Over the weekend, three teachers who worked in Colorado’s Cherry Creek School District died. The coroner’s office is investigating whether they had bacterial meningitis.
Maddie Schmidt, a young teacher and girls’ soccer coach at Eaglecest High School in Aurora, is one of the three to have passed away. Arapahoe County Public Health Department determined that her symptoms were consistent with meningitis.
Bacterial meningitis occurs when the protective membranes around the brain and spinal cord are infected and become inflamed. It spreads through direct contact with saliva or nasal discharge.
Symptoms include high fever, severe headache, stiff neck, sleepiness, and confusion. It can be deadly if not treated with antibiotics.
One of Schmidt’s coworkers, Judith Geoffroy, also passed away during the same weekend. The pair worked at the school’s integrated learning center where they assisted students with significant developmental or cognitive delays. Geoffroy’s cause of death, however, has not been confirmed.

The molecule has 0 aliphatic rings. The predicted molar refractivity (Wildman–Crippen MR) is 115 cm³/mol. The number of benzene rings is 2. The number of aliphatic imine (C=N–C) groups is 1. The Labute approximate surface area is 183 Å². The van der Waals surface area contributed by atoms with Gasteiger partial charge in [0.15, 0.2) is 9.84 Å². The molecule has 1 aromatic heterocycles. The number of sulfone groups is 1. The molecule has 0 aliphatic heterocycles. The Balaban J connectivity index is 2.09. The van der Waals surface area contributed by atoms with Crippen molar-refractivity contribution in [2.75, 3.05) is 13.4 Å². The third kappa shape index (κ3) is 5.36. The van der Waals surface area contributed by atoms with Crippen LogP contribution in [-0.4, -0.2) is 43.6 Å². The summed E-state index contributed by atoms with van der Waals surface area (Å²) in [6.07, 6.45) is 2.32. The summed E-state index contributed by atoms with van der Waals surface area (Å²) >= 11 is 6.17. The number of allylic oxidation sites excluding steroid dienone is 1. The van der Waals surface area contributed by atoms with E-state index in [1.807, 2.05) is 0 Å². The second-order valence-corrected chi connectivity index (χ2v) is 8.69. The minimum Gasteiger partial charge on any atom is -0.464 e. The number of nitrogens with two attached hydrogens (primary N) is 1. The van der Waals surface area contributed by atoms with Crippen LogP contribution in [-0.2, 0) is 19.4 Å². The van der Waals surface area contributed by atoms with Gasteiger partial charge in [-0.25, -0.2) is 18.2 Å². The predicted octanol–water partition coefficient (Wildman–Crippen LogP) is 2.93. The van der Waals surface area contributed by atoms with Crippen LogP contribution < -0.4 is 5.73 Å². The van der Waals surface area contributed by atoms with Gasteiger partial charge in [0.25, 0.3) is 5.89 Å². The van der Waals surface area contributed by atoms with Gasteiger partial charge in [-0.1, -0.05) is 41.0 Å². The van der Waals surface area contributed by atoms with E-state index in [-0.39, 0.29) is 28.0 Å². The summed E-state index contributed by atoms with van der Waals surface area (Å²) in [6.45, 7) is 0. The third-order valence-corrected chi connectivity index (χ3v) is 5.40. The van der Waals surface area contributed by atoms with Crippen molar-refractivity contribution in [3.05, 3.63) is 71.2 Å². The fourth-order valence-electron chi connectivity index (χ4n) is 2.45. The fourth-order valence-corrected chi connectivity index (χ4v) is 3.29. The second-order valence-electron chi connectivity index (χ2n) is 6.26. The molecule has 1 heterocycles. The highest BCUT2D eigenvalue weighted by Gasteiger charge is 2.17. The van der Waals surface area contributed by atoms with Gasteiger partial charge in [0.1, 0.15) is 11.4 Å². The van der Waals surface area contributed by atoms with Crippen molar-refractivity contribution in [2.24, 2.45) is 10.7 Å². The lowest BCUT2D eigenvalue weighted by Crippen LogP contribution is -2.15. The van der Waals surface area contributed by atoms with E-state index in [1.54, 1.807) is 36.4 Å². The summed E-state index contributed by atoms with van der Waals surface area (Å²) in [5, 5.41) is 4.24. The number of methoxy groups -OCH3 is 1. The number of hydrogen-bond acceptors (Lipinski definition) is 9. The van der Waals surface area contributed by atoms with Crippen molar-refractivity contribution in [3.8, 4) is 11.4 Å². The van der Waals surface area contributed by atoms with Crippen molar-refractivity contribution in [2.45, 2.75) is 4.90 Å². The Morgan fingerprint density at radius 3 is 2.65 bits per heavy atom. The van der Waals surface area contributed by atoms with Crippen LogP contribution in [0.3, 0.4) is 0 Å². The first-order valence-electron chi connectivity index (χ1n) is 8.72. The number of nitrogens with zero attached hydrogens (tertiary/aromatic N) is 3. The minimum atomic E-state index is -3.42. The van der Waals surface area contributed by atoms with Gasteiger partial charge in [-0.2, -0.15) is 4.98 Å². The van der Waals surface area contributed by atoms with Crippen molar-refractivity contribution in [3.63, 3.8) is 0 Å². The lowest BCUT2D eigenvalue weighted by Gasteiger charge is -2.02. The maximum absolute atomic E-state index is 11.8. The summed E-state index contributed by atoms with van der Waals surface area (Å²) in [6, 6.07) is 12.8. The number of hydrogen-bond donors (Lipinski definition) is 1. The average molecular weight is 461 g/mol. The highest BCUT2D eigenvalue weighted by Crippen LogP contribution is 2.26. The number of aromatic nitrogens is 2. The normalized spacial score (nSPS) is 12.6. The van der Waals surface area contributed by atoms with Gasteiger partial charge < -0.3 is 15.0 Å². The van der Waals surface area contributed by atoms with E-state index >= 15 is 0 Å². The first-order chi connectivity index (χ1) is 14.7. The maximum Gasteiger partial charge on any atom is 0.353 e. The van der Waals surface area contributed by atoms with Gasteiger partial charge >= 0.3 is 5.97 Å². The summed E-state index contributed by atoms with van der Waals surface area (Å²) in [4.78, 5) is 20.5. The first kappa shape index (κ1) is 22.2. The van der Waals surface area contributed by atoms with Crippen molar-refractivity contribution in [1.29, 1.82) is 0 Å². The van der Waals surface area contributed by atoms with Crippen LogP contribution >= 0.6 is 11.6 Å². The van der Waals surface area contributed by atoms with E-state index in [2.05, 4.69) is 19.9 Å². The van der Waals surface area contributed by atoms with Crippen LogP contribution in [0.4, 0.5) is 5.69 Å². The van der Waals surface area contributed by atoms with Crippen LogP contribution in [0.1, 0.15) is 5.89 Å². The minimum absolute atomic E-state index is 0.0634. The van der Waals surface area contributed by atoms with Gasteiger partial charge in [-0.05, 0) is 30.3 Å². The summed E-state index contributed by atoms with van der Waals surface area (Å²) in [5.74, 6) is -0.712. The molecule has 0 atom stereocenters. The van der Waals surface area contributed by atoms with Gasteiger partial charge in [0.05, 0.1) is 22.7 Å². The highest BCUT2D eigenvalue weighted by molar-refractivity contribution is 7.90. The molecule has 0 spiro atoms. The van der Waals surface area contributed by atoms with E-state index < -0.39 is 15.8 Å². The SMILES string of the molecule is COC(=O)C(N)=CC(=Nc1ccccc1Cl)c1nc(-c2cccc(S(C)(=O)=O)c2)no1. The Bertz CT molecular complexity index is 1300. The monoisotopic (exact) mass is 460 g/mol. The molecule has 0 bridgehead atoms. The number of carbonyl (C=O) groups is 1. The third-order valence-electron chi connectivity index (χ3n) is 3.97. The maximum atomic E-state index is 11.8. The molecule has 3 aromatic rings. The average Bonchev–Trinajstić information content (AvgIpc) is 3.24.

According to the Arapahoe County Coroner’s Office, the women’s bodies will not be made public information until the ancillary testing is completed.
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Eaglecrest was closed on Wednesday “to create some space for that community” to process and mourn the losses, as well as to properly identify those who were in close contact with the deceased so they could be offered preventative antibiotics.
Scott Nash, a Willow Creek Elementary School physical education teacher, also died over the weekend from unknown causes.
Mourning the loss of Nash in their community, principal Mary Whitney sent a letter to parents saying, “Scott has been an invaluable part of our Willow Creek community for the last two years, supporting students K-5 in our physical education program. He will undoubtedly be missed by students and staff alike.”
According to Cherry Creek School District, Nash’s death was not related to bacterial meningitis.
School district spokeswoman Abbe Smith commented on the nature of Nash’s death, reporting that it “is not at all related to the other deaths.”
“We have no reason to believe that was bacterial meningitis,” Smith said.
In a statement, the district addressed the possibility of bacterial meningitis being spread throughout the community and the steps that are being taken to avoid additional fatalities.
“Arapahoe County Public Health will reach out directly to all staff members and families of students determined to be close contact,” said the district. “Those individuals will be offered antibiotics.”